December 11th, 2007
There are reasons why I hate starting every post with, “Goodness, I am so busy I barely have time to sleep these days.” Firstly, it’s boring, no one cares how busy I am. In fact, I don’t even care, and I’m the one living this manic life. Secondly, being swamped with work doesn’t count as almost every single person I know professionally and personally is in the same boat. Thirdly, I miss the comments, the emails, and frankly, the love, that I get from my blog and when I don’t post, I don’t get anything back. After all, you get back what you put out in the world, right?
So, I apologize in advance for the brief list-post detailing what’s gone on in the past few weeks. I know it’s just not the same.
1. Sales conference sucked up a good chunk of my life in the last couple weeks. However, it introduced me to Tim Winton, an Australian writer who has written a beautiful, lyrical and utterly compelling novel called Breath that I devoured in a 24-hour period (#77). It’s not coming out until next year so I won’t go into too much detail except to say that I would urge anyone and everyone to pick up his book of short stories The Turning and let me know what they think. It’s the book that’s top of my list now.
2. Another book I read before conference made me think that the subject matter of stories doesn’t matter as long as the telling is compelling. (Am I rapping? Take it to the break! Yeah.). The Art of Racing in the Rain (#78) has a dog for a protagonist. A dog obsessed with race car driving. Do you think that deterred me? No, it did not — it’s a charming, engaging and sweet book that proves, much like Friday Night Lights, the power is in the storytelling and not the subject matter. This is an interesting lesson so late in life.
3. Zesty and I went to go see Atonement. I think she had a greater emotional response to the film than I did, having read the book and remembering how heartbreaking the story ends up being. It’s a beautiful movie with an interesting soundtrack, and I think James McAvoy is simply delicious, but on the whole I’d give it a solid B, maybe moving on to B+ in certain parts. There’s a scene when Robbie’s at Dunkirk filmed in one long, gorgeous shot that truly brings home the destructive, debilitating experience for British soldiers in the Second World War. With none of the Hollywood-style American touches of huge explosions, instead showing a choir of rag-tag men battle weary and broken who are singing, the film takes a totally different point of view than that which we’re used to in terms of exploring the war.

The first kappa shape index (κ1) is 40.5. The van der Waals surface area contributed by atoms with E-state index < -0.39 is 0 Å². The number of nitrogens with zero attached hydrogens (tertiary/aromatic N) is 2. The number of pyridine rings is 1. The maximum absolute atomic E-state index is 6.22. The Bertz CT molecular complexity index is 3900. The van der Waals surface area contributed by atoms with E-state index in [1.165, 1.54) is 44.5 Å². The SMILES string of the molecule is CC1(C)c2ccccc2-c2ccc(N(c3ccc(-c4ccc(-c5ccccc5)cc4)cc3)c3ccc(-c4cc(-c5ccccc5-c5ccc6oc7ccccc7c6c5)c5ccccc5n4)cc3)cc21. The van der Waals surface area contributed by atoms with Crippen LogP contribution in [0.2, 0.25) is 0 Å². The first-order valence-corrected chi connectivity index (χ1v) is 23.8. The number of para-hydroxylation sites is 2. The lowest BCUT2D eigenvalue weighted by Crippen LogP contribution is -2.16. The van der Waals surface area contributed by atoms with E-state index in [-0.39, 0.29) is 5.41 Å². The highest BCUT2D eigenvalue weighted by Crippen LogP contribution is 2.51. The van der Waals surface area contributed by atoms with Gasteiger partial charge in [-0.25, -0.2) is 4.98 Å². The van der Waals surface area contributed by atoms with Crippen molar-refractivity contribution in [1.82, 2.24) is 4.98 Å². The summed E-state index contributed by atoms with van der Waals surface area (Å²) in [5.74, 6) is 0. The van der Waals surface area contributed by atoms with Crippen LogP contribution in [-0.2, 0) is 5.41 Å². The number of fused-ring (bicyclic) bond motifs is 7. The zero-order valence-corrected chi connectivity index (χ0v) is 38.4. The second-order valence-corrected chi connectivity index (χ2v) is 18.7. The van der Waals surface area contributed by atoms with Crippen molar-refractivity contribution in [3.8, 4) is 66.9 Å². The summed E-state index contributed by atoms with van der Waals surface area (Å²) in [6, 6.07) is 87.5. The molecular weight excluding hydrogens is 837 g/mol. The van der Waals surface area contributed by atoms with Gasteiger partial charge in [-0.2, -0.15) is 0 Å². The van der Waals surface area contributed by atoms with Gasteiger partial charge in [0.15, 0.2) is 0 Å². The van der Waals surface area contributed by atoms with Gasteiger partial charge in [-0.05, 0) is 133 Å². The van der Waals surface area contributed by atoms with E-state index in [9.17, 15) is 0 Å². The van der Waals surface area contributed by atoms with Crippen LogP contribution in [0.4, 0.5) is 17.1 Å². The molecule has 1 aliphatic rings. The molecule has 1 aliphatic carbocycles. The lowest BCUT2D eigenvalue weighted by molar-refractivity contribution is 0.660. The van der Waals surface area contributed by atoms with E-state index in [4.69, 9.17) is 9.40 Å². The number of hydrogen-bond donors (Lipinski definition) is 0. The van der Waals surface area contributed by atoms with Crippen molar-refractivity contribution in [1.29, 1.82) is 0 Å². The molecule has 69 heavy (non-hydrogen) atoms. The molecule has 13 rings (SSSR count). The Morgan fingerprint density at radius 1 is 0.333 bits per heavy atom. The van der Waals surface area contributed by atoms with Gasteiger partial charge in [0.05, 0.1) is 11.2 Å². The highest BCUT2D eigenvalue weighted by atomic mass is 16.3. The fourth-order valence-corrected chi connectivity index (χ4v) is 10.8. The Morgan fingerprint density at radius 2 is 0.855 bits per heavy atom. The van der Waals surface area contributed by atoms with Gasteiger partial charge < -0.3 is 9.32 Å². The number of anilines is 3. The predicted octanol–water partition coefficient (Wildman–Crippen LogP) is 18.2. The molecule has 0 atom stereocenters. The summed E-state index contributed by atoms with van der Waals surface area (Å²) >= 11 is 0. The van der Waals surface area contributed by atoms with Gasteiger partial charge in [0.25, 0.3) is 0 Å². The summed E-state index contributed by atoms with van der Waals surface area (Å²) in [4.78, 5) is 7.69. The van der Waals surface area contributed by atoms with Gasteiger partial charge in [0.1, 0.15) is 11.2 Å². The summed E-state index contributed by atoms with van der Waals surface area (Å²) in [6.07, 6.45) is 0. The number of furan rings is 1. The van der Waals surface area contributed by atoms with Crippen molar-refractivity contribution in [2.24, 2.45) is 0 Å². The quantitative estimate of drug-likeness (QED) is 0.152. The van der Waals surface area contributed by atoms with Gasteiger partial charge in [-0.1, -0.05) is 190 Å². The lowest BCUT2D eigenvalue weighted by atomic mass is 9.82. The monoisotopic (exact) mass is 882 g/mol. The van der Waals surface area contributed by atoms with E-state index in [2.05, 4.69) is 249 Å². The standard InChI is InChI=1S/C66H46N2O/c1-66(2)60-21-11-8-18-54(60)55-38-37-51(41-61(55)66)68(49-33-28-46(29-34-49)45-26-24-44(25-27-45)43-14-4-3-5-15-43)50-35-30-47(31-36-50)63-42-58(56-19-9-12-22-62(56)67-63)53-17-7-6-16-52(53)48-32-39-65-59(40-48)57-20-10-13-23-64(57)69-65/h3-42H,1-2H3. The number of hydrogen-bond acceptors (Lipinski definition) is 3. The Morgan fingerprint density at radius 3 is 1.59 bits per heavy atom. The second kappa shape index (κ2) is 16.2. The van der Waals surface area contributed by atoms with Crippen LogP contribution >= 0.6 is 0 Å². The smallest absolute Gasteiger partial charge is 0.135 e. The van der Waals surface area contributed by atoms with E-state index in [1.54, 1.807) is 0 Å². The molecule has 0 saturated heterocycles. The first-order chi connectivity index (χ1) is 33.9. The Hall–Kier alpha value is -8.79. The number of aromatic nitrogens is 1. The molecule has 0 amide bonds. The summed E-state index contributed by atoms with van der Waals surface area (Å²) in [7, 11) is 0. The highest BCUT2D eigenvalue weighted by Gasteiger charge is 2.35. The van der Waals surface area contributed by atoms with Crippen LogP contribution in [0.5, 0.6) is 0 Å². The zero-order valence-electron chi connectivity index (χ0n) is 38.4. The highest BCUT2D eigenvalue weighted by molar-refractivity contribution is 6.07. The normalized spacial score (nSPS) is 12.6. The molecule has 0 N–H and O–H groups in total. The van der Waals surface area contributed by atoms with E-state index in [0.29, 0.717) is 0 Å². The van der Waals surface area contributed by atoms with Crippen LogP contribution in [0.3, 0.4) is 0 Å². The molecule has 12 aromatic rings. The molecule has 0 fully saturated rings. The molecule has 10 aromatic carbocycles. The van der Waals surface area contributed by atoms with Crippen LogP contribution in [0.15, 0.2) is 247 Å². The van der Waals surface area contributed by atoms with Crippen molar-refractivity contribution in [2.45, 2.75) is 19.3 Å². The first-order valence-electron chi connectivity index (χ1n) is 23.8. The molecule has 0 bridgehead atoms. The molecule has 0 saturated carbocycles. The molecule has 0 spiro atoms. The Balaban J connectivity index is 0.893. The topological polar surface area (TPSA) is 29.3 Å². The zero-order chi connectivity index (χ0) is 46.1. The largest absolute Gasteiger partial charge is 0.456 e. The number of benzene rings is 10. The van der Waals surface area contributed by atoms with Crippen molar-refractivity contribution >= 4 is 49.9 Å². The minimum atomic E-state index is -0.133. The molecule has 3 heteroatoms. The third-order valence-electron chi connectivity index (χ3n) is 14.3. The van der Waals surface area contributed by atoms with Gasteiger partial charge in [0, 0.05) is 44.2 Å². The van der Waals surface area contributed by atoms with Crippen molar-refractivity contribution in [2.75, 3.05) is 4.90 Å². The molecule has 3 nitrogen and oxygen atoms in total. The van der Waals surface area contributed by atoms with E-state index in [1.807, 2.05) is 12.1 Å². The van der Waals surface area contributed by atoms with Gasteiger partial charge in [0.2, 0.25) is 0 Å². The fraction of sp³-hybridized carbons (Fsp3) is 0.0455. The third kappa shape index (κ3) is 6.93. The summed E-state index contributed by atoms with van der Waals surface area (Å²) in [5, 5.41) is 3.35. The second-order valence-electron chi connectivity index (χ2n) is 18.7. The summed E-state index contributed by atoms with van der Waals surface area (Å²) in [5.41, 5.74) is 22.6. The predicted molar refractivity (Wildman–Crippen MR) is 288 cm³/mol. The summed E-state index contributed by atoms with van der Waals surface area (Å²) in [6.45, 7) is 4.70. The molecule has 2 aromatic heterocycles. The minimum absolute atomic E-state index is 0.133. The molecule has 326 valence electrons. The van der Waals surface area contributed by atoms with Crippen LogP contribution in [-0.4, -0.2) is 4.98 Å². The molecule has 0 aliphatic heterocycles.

4. Awww, Enchanted. I was so glad that Tara was home for a whirlwind weekend that we got to see this film together. It was the perfect girlie movie. Amy Adams is delightful, and will probably get nominated for an Oscar. I can take or leave McDreamy. You get the feeling that his giant head wobbles a bit from walking around with all that hairy ego.
5. Dirty Dancing: The Stage Show? So not worth the money. The Evil Empire (where we were all employed three years ago, before half of us were unceremoniously fired) Ladies and I got together for a lovely pub dinner and set out to get our hearts broken by Baby. Only it never happened. Because the show is awful. Not even good-bad like Dirty Dancing: Havana Nights which was awesomely bad, and hilarious. The stage show truly sucks, despite its lovely art direction: the dialogue is painful, the performances beyond wooden, and the leads don’t sing. In a musical. And there’s no dirty dancing except one very small part at the beginning. Trust me, it’s not worth it, even for the laughter factor (we cackled through the entire performance). It’s troublesome because we were laughing at the actors and not with them, which is never a good thing.
So that’s about it in terms of my latest cultural indulgences. Lots more to come in terms of reading challenges, my top 10 books of 2007, my top 10 movies, and all kinds of other delightful lists that I adore making. And I promise, more regular updates.